Worlds best anchor??? That’s only part of the equation. I was nearly thrown from my bunk when a 50 knot gust hut the boat this morning. Warm and toasty, I pulled the blanket up to my nose and contemplated anchors. Anchoring , religion, and politics are three subjects gentlemen never discuss. You can search the world high and low and while there is no shortage of opinion on anchors and anchoring techniques, finding someone to put their 2 cents in print is virtually impossible. If you are looking for science, graphs and theoretical charts, move along little dogie If you are looking for 26 years of practical experience on literally hundred of different boats in as many situations, pour yourself a glass of scotch and lets take a small peek into the anchor locker of s/v The`
The Delta anchor is without a doubt one of the best primary anchors in existence today.
Like many of us I am easily swayed by the Jones’s, you have to have the all new… or the new super anchor version 5, or yes I carry 7 anchors and wouldn’t be caught dead with anything less. The only reason to carry more than the minimum required anchors “3″ is because the 7 you posses don’t actually work. There is no such thing as a storm anchor, your primary anchor is your storm anchor. Situations may arise where more than one anchor is necessary, but it is in the very unlikely event that you may find yourself in the direct path of a hurricane, or similar force winds.
Pictured here is a 15lb CQR, quite possibly the worlds most useless anchor on a Newport 28. “I’m speaking specifically about the 15lb not all CQR’s”
Today I carry only two anchors due to budget restrictions but a third, a Guardian G-23 by Fortress is on my wish list. If I was in a hurricane prone area I would carry my primary Delta 22 rated as the same holding power as a CQR 45, and 2 Guardian G-23 anchors so I could anchor Bohemian style, all three anchors 120 degrees apart on a bridle system.
I keep my Guardian G-ll on her stern roller and ready to drop as boat brakes.
My stern anchor is a Guardian G-11 rated for a heavy displacement boat up to 23′ because my primary use is only to keep my boat into the wind it is more than adequate for its purpose, I also use it as a lunch hook, or boat brakes . I have been using stern anchors without chain for 20 years and never had one fail.
In the old days sailors liked to carry a full chain anchor rode. These days we have much higher quality chain and rope, and a much better understanding of the forces placed upon them. Modern high quality 3 strand rope is 2-3 times as strong and the equivalently sized chain chain at less that a quarter the price, and a fraction of the weight. The most important feature of 3 strand is the fact that it is an incredibly good shock absorber. We carry 250′ total anchor rode, thirty feet of it chain. That gives us 5 to 1 scope in 50′ of water, we rarely anchor in more than 30′. In the old days when anchors were little more than a heavy weight trailed by 300′ of chain dragging along the bottom scopes of 7 to 1 and 10 to 1 were common. With a good anchor like the Delta 5 to 1 is enough, if you need more holding power its time to start thinking about a setting second anchor and tucking the boat up for the big one.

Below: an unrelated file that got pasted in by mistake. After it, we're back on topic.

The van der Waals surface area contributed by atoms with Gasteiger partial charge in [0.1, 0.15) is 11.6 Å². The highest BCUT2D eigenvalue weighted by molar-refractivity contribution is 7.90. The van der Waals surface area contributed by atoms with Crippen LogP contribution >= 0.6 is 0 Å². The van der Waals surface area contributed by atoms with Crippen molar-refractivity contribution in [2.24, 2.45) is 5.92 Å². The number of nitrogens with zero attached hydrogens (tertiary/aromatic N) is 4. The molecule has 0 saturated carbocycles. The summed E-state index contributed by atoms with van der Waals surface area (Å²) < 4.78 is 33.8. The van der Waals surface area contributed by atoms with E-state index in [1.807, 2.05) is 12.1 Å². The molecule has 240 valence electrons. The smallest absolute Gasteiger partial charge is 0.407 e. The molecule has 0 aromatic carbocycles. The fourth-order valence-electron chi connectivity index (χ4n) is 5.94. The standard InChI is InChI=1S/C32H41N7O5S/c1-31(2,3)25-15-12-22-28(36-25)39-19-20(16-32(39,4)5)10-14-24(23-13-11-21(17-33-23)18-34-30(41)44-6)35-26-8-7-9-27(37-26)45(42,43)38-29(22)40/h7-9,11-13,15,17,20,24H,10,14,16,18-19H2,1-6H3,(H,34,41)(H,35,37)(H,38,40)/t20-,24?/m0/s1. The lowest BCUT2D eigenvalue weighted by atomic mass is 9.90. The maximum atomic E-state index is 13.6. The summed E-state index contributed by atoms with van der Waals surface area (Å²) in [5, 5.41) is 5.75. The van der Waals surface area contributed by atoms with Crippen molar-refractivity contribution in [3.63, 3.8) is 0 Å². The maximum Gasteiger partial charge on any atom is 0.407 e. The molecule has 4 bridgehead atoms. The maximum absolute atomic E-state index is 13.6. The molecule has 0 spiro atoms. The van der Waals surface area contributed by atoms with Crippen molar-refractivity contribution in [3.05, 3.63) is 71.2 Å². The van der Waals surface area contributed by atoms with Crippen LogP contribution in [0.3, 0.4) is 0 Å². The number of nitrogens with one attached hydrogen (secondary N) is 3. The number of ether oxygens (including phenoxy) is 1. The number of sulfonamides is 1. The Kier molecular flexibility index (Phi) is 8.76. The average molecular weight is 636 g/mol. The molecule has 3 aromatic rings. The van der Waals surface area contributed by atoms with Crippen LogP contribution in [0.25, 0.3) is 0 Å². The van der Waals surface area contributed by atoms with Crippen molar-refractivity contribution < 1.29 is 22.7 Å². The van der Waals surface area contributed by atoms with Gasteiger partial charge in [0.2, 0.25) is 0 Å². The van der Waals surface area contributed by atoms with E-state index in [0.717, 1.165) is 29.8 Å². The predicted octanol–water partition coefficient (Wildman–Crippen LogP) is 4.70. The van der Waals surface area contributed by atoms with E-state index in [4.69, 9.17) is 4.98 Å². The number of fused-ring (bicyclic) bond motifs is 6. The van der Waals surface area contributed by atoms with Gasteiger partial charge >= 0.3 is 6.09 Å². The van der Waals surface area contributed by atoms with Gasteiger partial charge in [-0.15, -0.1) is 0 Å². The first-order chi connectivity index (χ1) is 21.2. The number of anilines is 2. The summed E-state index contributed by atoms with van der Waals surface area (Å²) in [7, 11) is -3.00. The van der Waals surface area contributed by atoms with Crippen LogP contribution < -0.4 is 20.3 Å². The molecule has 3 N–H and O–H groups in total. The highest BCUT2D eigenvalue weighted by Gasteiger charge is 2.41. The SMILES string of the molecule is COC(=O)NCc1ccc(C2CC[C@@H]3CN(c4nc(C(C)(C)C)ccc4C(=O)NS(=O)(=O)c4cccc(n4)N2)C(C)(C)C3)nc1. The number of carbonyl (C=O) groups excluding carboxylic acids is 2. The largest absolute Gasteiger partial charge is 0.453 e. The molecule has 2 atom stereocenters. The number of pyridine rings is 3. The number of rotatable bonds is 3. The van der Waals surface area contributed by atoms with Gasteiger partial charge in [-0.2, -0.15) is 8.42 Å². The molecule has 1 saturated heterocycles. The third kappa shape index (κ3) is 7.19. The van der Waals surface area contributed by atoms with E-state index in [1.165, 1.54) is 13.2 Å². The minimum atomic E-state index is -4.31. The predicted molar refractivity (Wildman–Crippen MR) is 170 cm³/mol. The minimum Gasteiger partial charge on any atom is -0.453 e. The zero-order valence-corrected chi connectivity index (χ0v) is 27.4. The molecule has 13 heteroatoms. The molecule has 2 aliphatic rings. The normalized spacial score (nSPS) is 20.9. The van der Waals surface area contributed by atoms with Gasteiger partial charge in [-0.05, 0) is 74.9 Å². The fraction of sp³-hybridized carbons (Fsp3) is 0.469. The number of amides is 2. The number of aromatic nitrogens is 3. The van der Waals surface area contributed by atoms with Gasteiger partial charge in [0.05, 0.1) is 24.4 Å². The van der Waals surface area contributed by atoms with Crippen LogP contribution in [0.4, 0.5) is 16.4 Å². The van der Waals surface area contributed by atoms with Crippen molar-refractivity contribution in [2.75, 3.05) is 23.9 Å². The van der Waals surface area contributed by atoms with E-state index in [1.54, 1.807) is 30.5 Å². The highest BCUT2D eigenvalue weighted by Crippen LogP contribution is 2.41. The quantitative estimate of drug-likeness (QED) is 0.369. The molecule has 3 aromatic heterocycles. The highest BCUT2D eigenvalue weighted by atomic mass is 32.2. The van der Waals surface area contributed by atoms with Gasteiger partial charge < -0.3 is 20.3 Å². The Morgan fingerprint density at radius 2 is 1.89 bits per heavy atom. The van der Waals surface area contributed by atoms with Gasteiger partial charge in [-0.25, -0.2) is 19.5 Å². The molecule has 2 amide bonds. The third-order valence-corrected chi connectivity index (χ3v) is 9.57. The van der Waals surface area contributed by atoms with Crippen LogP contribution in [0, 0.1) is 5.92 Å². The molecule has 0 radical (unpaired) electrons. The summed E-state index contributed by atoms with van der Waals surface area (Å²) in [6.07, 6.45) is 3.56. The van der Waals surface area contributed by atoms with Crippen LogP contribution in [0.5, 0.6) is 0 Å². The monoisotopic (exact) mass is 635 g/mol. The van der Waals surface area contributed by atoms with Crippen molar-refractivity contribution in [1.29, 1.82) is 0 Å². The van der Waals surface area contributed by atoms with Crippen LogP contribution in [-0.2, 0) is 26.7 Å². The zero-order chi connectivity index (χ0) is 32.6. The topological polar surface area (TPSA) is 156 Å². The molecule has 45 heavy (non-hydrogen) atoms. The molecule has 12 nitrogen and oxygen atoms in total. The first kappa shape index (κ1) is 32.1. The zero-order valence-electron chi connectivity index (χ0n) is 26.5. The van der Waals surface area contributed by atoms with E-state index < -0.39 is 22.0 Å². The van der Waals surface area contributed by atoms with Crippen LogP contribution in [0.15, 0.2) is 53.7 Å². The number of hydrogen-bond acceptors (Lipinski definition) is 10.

Back splicing rope to chain is the strongest attachment and can easily be done in a few minutes.
Having a great anchor and proper rode is only the start of it, Shackles are always the weakest link, the fewer the better, don’t forget to mouse them. If you can’t deploy it in seconds the whole set up is worthless. Below are a few examples of what I found on a single finger of my gangway.
This one is the best, no anchor or roller, i’m guessing this boat has never been used outside the bay.
This 15lb anchor is way too small for this boat and the shackle isn’t moused.
The Danforth style anchor is the worst anchor you can use as a primary her in the San Jaun’s where the norm is to set on one hook. If your neighbors set on one so do you. This anchor is a disaster waiting to happen, its just set on the bow and not retained in any way.
Three links to hold the anchor? I can’t even imagine what this guy is thinking but in two years I have never seen him on his boat so i guess it doesn’t matter.
Stern roller on the bow, if this boat uses rope rode and I’m betting it does this is a terrible set up and destined to fail if the boat ever leaves the dock.
This one is my absolute favorite, this guy will never drag his anchor, its locked to the bowsprite. I see this guy leave the marina all the time with his anchor still locked.
Ninety percent of the boats on my dock had inappropriate anchors or set ups and most had no seizing on the shackle. These are the guys who will be anchored right on top of you when the wind starts to blow.
This is just a snippet from my new book How To Shit In A Bucket, A guide to pocket cruisers.
A fool and his rode are soon parted.